Article in Today’s Sunday Telegraph

LTN disability campaigners told to stop ‘mansplaining’

‘Is it really a benefit for society that vulnerable and disabled people feel unable to leave their homes?’

A COUNCIL chief behind a controversial low-traffic neighbourhood (LTN) has claimed disability campaigners who asked for blue badge holders to be exempt were “mansplaining”.

The row erupted over a key junction in Dulwich Village, an upmarket suburb of south London, which was closed with planters to become an LTN during the first Covid lockdown.

Ever since, disabled motorists with blue badges have been blocked, as councillors prioritise cyclists and pedestrians to “create a greener environment for all”. Two residents opposed to the “ideological” and “discriminatory” scheme handed a petition from 600 people to Southwark council last month calling for an exemption.

Clive Rates, a local behind the petition, told councillors “to come to Dulwich and talk to people” who “feel trapped in their homes”, thanks to gridlock on the boundary roads to which cars have been displaced, with disabled schoolchildren forced to take detours.

He asked: “Is it really a benefit for society that vulnerable and disabled people feel unable to leave their homes?” This prompted a visibly angry Cllr Catherine Rose, Southwark Council’s cabinet member for streets and clean air, who oversees LTNs, to shout: “Have you finished mansplaining the issues to me? That’s what you’ve been doing for the last five or 10 minutes.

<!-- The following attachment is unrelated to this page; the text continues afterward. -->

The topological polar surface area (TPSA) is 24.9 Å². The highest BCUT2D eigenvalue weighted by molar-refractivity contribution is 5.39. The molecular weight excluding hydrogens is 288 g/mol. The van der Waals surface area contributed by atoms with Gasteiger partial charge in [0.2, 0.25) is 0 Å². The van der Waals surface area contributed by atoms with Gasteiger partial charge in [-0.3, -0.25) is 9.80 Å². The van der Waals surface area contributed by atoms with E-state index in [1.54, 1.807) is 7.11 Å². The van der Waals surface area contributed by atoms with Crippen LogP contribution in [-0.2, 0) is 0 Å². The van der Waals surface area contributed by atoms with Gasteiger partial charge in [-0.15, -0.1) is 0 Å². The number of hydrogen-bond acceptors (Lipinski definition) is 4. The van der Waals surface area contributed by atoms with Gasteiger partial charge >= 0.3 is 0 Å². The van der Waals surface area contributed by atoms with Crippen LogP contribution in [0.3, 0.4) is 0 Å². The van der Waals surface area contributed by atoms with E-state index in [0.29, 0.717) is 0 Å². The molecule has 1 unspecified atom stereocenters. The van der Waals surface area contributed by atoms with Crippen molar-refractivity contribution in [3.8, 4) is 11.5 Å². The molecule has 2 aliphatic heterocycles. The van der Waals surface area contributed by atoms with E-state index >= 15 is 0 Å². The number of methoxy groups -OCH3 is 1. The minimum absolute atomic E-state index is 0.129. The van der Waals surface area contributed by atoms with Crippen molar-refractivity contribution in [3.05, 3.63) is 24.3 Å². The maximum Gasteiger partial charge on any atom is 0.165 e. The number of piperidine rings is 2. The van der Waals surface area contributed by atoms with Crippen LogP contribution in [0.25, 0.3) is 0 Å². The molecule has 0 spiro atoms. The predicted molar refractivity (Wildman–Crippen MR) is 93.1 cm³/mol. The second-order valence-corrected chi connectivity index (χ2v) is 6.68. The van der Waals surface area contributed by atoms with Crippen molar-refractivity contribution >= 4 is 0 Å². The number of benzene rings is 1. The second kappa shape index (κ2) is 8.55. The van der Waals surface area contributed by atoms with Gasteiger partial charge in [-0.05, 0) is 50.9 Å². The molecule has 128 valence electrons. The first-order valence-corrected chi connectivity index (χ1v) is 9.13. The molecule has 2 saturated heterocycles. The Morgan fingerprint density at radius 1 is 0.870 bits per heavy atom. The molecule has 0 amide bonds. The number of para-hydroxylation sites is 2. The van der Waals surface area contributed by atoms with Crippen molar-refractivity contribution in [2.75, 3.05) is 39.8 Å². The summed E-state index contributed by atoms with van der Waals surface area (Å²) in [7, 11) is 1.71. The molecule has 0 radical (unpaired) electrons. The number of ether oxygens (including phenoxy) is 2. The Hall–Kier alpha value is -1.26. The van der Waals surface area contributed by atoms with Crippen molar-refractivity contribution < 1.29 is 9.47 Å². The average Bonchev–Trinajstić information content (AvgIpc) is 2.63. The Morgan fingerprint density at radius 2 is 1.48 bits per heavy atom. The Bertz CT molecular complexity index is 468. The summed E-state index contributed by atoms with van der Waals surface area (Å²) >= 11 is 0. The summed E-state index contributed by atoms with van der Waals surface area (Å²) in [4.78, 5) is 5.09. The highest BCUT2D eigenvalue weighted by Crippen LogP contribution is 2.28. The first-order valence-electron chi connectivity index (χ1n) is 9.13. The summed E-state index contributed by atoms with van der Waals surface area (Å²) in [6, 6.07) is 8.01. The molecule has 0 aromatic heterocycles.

“Thank you very much, I’ve spoken to thousands of people.”

At the meeting, on Dec 6, Mr Rates was joined by the petition co-organiser Tristan Honeyborne, who warned Cllr Rose: “Do not let ideology get in the way of common sense and compassion.”

They pointed out that the council’s equalities impact assessment had assumed that blue badge holders would be allowed access, and that the council’s consultation for a junction redesign in August 2021 saw 57 per cent wish to scrap it and just 15 per cent support it.

At the outset of the meeting, Cllr Kieron Williams, the Labour council leader, had accused Mr Rates and Mr Honeyborne of having a “broader agenda”.

Mr Rates said: “Cllr Rose’s attack on me is consistent with how local residents, TFL officers and others questioning the Dulwich LTN have been treated.

“Both she and council leader Williams refused to engage with [our] petition and the discrimination it highlighted, and have shown contempt for the 600 mostly local residents who signed it and the vulnerable people we were trying to help.”

Cllr Rose said in a statement that some separate LTNs in Dulwich do allow blue badge holders, but a new equalities impact assessment would “fully consider” their needs.


  1. The Utube recording of the meeting between Clive Rates and Tristan Honeyborne with Southwark Council clearly shows that they were disrespectfully treated and the points they made were not addressed. The residents of Dulwich Village have never had their concerns about the LTN listened to. The Council have collected millions of pounds through drivers going through the camera ‘gates’ so it would appear money rules all. The residents don’t matter.

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